Greek Minerals Industry and Sustainability

[By Tzeferis Petros]

Greece is one of the EU countries that possess substantial mineral wealth, consisting of a variety of minerals and ores with a large industrial and economic interest.

The Greek Mining/Metallurgical Industry (GMMI) constitutes an important sector of the economic activity of our country as it supplies essential raw materials for primary industries and various downstream users. GMMI still contributes 3-5% of the Gross Domestic Product (GDP), with the inclusion of interrelated enterprises such as quarrying, cement, concrete, processing and production of intermediate and final products.

Moreover, approximately 20 thousand people are employed in the sector (in mines, quarries, and the two basic extractive metallurgies of the country) and more than 80 thousand are employed in jobs dependent upon or associated with it.

The recent economic crisis has impacted the GMMI. In years 2012-2013 the sector continued the same downward trend that emerged in previous years, following the significant decline in demand and prices of raw materials in the steel, construction, cement, and concrete industries. The recession boosted by volatility in the international markets for raw materials, reduction in international metal prices and increasing energy prices across the EU.

However, in contrast to the shrinking domestic market, the tendency was to strengthen the export sector with regards to products placed on the international market (industrial minerals, aluminum, nickel, mixed sulphide Pb-Zn ores, magnesium compounds etc.), where the demand and prices soon rallied largely to pre-crisis levels.

For 2011-2012, prospects for recovery appeared in the industry internationally because of the escalating rise in demand for raw materials. In 2013, the same trend continued with the export sector producing satisfactory results, while the downturn in the domestic sector deepened widely.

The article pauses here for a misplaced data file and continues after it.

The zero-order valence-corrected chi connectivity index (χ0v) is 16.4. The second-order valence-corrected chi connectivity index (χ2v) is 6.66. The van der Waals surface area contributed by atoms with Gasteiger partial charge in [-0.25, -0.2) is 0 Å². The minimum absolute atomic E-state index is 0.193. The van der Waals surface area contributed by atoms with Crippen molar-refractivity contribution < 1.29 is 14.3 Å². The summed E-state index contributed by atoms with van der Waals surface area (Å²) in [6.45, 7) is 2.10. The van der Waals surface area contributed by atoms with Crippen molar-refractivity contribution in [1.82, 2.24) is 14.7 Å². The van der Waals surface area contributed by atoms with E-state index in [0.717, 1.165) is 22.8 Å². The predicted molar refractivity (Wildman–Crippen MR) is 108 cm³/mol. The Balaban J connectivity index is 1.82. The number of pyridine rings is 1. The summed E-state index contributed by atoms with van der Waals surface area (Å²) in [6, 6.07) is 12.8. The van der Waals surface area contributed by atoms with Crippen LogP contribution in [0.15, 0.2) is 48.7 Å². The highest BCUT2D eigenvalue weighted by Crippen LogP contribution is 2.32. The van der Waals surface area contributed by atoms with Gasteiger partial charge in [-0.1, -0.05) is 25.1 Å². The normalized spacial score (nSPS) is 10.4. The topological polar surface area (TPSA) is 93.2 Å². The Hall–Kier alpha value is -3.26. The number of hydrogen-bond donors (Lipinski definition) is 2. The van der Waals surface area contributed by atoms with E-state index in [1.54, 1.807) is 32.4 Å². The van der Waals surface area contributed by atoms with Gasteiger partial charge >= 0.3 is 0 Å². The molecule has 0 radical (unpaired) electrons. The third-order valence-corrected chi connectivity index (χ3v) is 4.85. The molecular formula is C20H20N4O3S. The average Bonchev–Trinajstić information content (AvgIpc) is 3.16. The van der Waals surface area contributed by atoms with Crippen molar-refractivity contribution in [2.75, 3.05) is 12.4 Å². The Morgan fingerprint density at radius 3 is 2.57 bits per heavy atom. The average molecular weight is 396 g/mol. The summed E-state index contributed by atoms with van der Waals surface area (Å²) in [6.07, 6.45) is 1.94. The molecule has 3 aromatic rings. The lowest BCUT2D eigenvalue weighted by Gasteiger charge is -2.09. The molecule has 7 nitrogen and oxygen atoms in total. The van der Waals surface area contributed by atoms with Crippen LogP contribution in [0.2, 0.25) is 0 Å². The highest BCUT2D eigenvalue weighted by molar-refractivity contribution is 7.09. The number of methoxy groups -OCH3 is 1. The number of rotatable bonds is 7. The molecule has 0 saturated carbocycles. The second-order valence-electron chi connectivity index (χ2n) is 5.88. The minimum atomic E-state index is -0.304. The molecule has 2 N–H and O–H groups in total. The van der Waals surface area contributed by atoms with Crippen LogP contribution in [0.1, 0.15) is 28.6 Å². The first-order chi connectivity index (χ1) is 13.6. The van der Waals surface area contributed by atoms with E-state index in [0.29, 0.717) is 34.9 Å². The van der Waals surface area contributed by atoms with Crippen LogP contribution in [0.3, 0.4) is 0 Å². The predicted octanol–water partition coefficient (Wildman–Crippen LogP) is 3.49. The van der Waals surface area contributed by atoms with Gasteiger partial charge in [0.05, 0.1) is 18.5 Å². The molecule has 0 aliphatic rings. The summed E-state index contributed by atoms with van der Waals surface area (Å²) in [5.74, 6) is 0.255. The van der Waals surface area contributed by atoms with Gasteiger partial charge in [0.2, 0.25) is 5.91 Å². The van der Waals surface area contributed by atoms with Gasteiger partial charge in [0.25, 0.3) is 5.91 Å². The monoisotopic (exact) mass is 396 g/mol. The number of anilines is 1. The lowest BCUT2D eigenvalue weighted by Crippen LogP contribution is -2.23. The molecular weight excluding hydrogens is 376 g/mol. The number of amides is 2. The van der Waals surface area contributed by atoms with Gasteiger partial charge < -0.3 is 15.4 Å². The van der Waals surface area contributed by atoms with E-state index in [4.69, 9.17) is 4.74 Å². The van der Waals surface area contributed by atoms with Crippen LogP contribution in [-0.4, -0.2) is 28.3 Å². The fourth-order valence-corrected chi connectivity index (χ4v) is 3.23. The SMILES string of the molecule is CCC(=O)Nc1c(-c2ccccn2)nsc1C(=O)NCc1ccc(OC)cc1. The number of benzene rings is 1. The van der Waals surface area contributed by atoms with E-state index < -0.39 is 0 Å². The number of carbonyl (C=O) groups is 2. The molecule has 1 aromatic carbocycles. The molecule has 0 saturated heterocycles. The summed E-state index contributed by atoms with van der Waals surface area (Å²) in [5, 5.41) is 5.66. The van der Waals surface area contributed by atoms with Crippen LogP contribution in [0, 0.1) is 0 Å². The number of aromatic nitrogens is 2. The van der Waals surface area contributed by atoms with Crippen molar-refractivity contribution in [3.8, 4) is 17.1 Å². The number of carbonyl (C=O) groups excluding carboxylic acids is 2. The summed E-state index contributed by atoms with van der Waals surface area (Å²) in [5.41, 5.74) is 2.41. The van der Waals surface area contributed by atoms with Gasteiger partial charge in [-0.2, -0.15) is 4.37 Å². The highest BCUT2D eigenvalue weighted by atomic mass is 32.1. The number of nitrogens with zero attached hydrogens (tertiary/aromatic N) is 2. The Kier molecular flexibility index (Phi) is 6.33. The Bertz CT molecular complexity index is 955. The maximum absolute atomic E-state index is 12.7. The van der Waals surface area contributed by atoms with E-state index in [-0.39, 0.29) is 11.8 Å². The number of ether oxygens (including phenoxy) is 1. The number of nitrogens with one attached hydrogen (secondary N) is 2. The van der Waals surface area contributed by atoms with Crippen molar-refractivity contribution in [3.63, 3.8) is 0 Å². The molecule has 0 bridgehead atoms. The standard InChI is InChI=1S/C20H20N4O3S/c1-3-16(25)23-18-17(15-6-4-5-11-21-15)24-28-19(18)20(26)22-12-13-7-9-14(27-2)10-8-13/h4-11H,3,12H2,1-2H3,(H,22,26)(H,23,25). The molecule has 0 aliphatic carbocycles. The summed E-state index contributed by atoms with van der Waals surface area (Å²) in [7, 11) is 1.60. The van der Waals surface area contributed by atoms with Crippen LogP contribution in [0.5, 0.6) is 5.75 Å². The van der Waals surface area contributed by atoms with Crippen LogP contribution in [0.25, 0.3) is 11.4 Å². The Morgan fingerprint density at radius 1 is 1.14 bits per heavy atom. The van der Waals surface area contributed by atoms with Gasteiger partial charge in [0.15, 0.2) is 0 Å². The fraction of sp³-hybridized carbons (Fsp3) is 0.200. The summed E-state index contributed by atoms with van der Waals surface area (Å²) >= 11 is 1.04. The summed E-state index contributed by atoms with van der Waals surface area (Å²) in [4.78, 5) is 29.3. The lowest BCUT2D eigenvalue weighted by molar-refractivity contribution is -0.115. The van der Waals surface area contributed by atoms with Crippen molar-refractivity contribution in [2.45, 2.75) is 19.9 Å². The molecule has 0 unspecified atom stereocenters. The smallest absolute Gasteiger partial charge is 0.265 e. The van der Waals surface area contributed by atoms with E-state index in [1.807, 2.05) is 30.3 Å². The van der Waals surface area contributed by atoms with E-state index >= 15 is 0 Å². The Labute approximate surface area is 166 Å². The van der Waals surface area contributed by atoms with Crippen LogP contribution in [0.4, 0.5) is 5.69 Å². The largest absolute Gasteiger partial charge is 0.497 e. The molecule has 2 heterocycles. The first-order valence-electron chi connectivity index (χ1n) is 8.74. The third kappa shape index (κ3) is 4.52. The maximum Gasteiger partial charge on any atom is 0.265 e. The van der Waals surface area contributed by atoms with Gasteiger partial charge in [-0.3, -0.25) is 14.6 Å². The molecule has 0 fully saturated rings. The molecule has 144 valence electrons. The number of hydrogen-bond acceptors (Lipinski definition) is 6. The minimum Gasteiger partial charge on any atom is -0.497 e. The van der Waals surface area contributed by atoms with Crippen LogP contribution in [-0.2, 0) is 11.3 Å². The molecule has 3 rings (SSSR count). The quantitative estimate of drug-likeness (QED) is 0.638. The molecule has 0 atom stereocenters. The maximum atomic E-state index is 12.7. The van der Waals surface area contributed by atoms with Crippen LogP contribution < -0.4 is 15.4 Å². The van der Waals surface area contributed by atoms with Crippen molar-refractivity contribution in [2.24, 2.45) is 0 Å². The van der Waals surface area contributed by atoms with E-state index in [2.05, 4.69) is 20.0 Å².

Sustainable Development (SD)

However, in the years of economic recession, the challenges for sustainable management, safety and environmental protection not only remain but also constitute the most pressing needs of this era – deeply influencing the development of the mining industry, its traditional character for many centuries and finally its very existence.

Greece’s mining and mineral industry is engaged in the debate of Sustainable Development (SD) and should respond to the challenges for enhancing sustainability.

In the period 2007-2013, efforts have been made to promote responsible stewardship of natural resources and the environment including remediation of past damage, minimize waste and environmental impacts and protect critical natural capital. Also, the mining companies have been encouraged to use eco-efficient and sustainable products, improve recycling and avoid the use of dangerous chemicals.

In the social era, the H&S of workers is a major challenge to Greek mining companies.Leading companies have implemented or are currently implementing standards for employee safety, including occupational safety training, protective gear, and health care. All companies showed a strong commitment to workplace safety including contractorsand indirectly employed personnel. Despite this improvement in H&S performance during the past decade, results show that the fatality rate remains relatively high, not higher though than the EU average.

Results from the list of key performance sustainability indicators (kept annually by the Greek Mining Enterprises Association (GMEA)) demonstrate the significant strides the raw materials industry has made in regards to sustainability. It is also clear that there is still a need for improvement in environmental performance and good practice has far to go before it spreads to all parts of the mining industry, especially for the small-scale mining.

Πλήρες άρθρο

Παραγωγές και Δείκτες Βιωσιμότητας (SDI's) της Ελληνικής Εξορυκτικής Βιομηχανίας


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